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Psychology was a major contribution to criminological theories and practices. Many disciplines around the world has contributed to understand crime such as: Writers, Economists, researchers, medicine, sociology, psychology and many others. So criminology by time was evolved by the study of the above mentioned disciplines.
Past critics believe that criminology is not a specialization on it's own because it relies on various other disciplines within another field such as sociology. Then came Wolfgang and Farracuti (1967) who said that now criminology has achieved it's own status by the collection of data, theories and it's own methodology.
What is psychology?
As B.F Skinner (1953) said in his book that Psychology is a stint in between mind against behavior. But you cannot answer psychology in just two lines. Many books were published to answer this question and mainly all authors have come up with different ideas. Psychology is a study of human qualities such as perception, memory, thinking, learning, intelligence, creativity and personality.
Psychology is divided in various categories and psychologists study these human qualities in a particular way.
The mainstream areas are;
Development Psychology - the study of human from infancy to old age.
Abnormal Psychology - the study of understanding mental disturbances (depression etc..)
Social Psychology - the study of the behavior in families or peer groups and even working environment with work colleagues
Educational Psychology - the study of teaching and educational systems
Occupational Psychology - the expertise from people in the world organization. (Management etc…)
Clinical Psychology - the treatment / therapy for abnormal psychology, such as therapy and counseling.
What is crime?
There are three major approaches to define crime:
The consensus view
The conflict view
The consensus view
Whatever is done and is not followed by criminal proceedings is not considered as a crime. A crime is occurred if an act has been committed. Anti-social behavior is not a crime unless it is prohibited by the law (Actus Reus). It is also a crime if the individual have had criminal intent in committing the act (Mens Rea).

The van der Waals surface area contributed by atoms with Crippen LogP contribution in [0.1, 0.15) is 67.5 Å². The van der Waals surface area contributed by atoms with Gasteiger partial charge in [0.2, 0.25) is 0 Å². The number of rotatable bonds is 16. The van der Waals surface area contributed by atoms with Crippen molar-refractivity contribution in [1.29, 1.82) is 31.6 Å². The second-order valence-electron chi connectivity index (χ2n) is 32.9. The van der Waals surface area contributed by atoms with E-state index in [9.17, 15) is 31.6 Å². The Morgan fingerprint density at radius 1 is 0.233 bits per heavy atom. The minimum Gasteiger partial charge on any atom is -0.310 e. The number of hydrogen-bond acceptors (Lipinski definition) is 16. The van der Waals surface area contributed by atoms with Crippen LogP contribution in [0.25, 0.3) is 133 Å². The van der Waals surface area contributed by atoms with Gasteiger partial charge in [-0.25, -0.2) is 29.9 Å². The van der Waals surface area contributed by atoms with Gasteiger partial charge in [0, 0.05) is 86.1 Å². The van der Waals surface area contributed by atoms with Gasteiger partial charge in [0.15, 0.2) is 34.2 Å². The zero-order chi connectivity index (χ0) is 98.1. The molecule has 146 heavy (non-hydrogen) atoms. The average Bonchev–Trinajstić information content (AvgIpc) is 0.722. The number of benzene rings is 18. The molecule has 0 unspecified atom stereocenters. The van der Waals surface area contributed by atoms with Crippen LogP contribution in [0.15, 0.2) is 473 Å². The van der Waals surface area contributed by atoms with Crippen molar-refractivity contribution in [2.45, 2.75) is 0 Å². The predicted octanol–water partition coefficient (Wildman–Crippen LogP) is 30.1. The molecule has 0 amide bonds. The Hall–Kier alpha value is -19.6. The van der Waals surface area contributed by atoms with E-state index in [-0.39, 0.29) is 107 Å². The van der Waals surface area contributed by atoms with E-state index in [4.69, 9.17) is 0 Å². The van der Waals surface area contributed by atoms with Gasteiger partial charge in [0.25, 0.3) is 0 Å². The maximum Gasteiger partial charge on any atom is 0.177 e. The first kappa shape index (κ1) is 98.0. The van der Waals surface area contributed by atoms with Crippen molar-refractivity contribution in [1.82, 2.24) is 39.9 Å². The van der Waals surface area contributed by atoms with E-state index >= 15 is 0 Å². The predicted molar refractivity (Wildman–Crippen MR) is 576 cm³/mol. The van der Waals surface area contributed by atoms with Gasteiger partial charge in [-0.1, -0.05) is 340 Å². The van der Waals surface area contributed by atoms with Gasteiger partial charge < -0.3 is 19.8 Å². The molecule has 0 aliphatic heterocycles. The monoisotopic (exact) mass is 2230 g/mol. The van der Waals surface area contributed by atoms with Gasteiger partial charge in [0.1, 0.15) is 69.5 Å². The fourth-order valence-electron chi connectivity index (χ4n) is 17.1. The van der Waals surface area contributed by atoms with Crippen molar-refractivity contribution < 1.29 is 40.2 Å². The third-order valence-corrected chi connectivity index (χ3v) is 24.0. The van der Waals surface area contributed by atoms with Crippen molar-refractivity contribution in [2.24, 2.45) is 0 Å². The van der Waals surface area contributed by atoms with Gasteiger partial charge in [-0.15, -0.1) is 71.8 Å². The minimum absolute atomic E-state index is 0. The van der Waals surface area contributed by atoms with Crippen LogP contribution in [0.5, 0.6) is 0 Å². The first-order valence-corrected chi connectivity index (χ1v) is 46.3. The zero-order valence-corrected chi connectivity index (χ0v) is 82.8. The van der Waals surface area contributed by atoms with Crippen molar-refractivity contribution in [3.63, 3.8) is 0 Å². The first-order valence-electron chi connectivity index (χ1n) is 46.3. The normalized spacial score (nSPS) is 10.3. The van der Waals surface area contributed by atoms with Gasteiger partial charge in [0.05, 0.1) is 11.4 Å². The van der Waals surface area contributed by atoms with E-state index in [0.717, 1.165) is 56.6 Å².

Some crimes are not seen as a crime in all countries and these are called statutory crimes (Male prohibitum). But there are crimes/other acts which are almost deemed 'wrong' or 'bad in themselves' (Male In Se) which crimes are those who inflict harm on other's persons. Two most popular are the murder, assault and rape (Act against the person) followed by the inflict of harm in the person's property such as burglary, damages and trespassing.
These are also the agreed terms of society. N Walker (1965) said that laws exists for the protection of the realm and to prevent public acts which might shock, corrupt or deprave the society and they act to preserve a stable society and protect individual lives and their possessions.
(Grinsberg 1965) Most people believe that not all acts/crimes deserves the same punishment. People in this country can distinguish between serious offences and less serious offences
(Siegal 1986) Siegal has summarized findings from the American National Survey of crime severity of public perceptions of crime seriousness. The 5 most serious crimes were all crimes against the person with the most serious was 'planting a bomb in a public place and killing 20 people or more (can be described also as an act of terrorism, with the least serious of crimes was a person being drunk in a public place or trespassing.
So from this survey it resulted that the consensus view of the public must be reflected on the type of crime committed. You can't treat all crimes the same. Imagine for stealing a book from a stationery is punished the same as raping a minor in a public place.
The conflict view
This view of crime is directly opposed by the consensus view. Conflict view is the difference between society - you have the upper, middle and lower class. The conflict between these three classes in someway or another creates jealousy and promotes crime.
These 3 classes commit various offences:
Lower Class Society: This class of people because of their way of living commit crime that can be felt by the general public and even seen on local media such as burglaries, theft and sometimes even murder.
Middle Class Society: This class commit typical white collar crime such as tax evasion, and theft from their employers in for example wages. When it comes to tax evasion this type of crime, you do not often hear it on the media and it take time for investigators to investigate this case and have a solid case in their hand before they must present same case infornt of the courts.